Strong links between deprivation, violence and A&E attendance in Calderdale

Recent data on A&E attendance show that deprivation and mental ill health are both strongly linked to high levels of A&E attendance.

So-called “austerity” economic policies have cut jobs and wages and introduced welfare reforms with adverse effects that have given rise to “grave concerns” among many South West Yorkshire Partnership Trust Foundation service users, carers and staff.

Data in Focus on Accident & Emergency, 3rd Dec 2013, by the Health and Social Care Information Centre (hscic) show that in each of the last 5 years, A&E attendance by people living in the most deprived 10% of areas is double the rate of those living in the least deprived 10%

Other data, from a recent study of Violence-related Accident & Emergency Attendances by English local authority area, show a strong positive correlation between deprivation and violence-related A&E attendance. There is also a relationship between urbanity and violence-relate A&E attendance , but this is weaker than the one between deprivation and violence-related A&E.

Approximately 59% of the variance in A&E attendance rates across England can be explained by levels of deprivation or levels of urbanity.

Calderdale has one of the highest rates of violence-related A&E attendance

In 2010/11, Calderdale and Huddersfield NHS Trust had 2,110 violence-related A&E first attendances.

Calderdale has one of the highest rates of violence-related A&E attendance, at 592.3 per 100,000 population. (2010/11 figures)

This compares to an average for Yorkshire and the Humber of 508.9 per 100,000. Yorkshire and the Humber has the second highest rate in England for violence-related A&E attendance.

This suggests that improved Public Health Outcomes in Calderdale, such as tackling levels of domestic abuse and violence in general, could reduce pressures on Calderdale A&E.

And that improving people’s jobs, wages, education, health – lifting communities out of deprivation – would also reduce pressures on Calderdale A&E.

Adverse effects of Coalition government’s welfare reforms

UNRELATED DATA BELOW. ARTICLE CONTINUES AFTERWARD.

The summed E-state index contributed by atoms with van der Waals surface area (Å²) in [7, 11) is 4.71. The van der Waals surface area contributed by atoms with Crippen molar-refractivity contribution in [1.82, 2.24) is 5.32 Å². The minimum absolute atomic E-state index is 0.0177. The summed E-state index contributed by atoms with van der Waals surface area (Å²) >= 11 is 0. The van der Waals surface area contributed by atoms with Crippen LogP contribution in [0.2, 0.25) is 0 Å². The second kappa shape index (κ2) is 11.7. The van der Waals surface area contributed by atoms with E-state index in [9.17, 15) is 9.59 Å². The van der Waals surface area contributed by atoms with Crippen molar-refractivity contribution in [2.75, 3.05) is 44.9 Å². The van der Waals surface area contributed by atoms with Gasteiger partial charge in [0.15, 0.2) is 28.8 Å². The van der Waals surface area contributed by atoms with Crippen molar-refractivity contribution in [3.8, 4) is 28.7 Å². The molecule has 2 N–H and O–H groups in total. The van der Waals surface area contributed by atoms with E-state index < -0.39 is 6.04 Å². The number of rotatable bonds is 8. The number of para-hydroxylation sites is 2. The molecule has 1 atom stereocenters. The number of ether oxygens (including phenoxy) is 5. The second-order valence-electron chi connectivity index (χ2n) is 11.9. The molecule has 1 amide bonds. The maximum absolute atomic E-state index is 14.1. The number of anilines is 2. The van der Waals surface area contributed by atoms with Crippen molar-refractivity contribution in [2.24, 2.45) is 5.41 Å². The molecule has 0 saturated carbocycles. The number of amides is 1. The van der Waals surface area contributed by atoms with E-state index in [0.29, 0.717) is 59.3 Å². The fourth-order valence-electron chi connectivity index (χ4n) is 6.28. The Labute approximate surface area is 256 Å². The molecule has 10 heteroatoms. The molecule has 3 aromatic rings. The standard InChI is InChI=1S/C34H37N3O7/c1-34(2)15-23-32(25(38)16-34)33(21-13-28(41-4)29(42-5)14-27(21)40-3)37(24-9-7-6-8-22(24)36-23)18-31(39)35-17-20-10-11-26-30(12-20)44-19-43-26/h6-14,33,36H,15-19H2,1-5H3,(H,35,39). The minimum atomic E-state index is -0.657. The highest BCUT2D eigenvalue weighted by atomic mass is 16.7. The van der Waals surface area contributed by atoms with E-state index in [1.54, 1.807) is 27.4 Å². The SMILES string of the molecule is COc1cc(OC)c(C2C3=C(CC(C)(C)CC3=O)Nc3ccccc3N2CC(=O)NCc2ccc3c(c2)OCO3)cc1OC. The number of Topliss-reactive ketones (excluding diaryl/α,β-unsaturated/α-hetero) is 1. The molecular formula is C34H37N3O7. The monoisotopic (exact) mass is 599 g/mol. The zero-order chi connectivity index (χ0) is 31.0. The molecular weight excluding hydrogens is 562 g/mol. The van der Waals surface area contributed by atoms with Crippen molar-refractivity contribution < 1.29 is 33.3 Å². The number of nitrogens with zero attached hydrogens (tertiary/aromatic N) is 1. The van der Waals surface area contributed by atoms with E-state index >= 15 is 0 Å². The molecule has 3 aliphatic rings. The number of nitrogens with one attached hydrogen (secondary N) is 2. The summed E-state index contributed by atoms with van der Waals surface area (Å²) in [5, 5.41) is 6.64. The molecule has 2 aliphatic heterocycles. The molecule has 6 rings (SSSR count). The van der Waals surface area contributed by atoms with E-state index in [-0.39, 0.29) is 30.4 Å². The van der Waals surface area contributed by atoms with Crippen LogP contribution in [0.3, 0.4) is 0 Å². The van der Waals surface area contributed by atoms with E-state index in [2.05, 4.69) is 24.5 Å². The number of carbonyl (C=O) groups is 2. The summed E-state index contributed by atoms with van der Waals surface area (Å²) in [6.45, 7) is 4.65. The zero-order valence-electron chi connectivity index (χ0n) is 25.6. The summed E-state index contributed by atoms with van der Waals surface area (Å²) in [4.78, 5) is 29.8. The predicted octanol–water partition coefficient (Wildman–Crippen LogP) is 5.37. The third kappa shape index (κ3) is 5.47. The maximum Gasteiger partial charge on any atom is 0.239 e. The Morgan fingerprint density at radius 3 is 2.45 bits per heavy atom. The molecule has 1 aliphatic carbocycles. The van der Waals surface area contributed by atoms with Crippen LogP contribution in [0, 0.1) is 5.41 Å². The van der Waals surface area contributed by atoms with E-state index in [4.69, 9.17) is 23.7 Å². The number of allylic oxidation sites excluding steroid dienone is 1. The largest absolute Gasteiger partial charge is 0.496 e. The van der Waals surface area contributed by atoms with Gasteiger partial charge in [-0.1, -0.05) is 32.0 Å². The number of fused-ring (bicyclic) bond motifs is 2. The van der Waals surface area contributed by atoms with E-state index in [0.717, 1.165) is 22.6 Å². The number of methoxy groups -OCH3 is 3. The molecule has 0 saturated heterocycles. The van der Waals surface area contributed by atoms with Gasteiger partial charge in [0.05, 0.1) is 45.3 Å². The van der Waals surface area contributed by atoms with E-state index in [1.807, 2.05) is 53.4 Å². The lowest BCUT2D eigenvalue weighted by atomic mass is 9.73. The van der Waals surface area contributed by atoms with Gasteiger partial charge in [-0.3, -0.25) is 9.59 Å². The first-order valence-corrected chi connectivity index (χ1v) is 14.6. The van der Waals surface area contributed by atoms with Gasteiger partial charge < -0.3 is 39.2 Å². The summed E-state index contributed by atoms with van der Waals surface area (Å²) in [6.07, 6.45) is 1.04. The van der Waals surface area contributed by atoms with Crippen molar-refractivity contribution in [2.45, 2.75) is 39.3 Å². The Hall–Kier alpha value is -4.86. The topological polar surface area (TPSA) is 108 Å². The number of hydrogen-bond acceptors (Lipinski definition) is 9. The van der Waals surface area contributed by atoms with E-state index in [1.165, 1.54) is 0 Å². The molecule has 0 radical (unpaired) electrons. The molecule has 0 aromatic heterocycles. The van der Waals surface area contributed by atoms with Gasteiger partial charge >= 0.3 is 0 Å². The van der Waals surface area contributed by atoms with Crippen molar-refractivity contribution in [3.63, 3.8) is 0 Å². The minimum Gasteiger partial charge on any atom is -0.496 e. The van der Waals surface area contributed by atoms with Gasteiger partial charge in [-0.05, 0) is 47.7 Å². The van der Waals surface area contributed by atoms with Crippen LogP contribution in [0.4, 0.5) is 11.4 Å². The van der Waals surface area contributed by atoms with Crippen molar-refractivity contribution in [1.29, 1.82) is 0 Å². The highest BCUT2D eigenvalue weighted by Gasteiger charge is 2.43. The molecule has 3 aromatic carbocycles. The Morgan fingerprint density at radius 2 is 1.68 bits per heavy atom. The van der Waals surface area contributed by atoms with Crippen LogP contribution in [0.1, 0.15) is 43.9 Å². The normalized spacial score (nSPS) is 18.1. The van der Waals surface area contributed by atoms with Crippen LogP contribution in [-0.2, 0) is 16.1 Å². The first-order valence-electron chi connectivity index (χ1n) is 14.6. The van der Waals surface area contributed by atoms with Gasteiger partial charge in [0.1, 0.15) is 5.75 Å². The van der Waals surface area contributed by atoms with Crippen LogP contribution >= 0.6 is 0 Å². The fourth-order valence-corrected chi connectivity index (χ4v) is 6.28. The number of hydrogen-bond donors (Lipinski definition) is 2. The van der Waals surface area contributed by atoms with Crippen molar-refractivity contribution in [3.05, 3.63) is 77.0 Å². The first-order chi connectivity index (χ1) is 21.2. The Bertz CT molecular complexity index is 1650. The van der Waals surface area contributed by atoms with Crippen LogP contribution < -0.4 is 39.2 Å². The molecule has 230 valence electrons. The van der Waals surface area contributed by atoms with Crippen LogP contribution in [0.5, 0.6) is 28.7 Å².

From a July 2012 focus group, as well as from staff and public meetings held to address “grave concerns” about the adverse effects of welfare reform, South West Yorkshire Partnership NHS Foundation Trust (SWYPFT) heard that:

“People are very concerned. It is putting a strain on services and the public we serve.”

(Info source: NHS Calderdale CCG Annual Statement of Involvement 2012-13, by Dawn Pearson, Senior Associate for Public and Patient Engagement and Experience, SWYBCSU.)

Hebden Bridge health and wellbeing community group Soup Dragon has noticed a correlation between financial hardship and mental illness.

NHS and Social Care funding cuts have put pressure on Calderdale A&E & urgent care

Calderdale CCG’s 14/11/2013 Performance Report shows that  A&E demand is down in Calderdale and Huddersfield A&E departments, but that the number of patients in acute beds who are ready and waiting for discharge is up. There is a lack of places to discharge patients to, when they are ready to leave acute beds – unsurprising, given cuts to funding for social care, GP practices and district nurses.

There have been big cuts to GP funding. Between 2010 and 2013 the amount spent in general practice per person in England dropped by 7% in real terms, amounting to a real terms loss of £943m over three years. (info source: Put Patients First campaign )

GPs say  that solving the problem of A&E will require spending more on primary care.

Other health professionals who support general practice have also seen their workforces shrink. The number of district nurses – who play a vital role in delivering care in the community – has plummeted by 40% in the past decade.

No real increase in A&E attendance over last 3 years

Despite all the politicians’ hooha about a massive increase in A&E attendances, data in Focus on Accident & Emergency, 3rd Dec 2013, by the Health and Social Care Information Centre (hscic) show that  there hasn’t been any real increase over the last 3 years.

The real rises occurred in 2008/9 and again in 2009/10, when the financial crisis hit the economy and the Coalition government responded by cutting public spending, leading to a prolonged economic depression where wages and jobs fell and inequalities between the rich and the rest increased.

Since the steep rise in Apr-June 2010, A&E attendance has more or less flat lined at this higher level.

The HSCIC data distinguish between admissions to Type 1 A&E Departments (Major A&E) and admissions to Type 3 A&E Departments (Other A&E and minor injuries).

Most Major A&E admissions are either very young or very old. Interestingly, in the light of all the hooha about the pressures on A&E from our aging population,  just about all the increase in A&E admissions since 2008/9 have been to Type 3 A&E departments.

Attendances here have risen 11 times faster than the increase in population, though the type 3 growth rate has decreased recently.

Insert Attendance by department type

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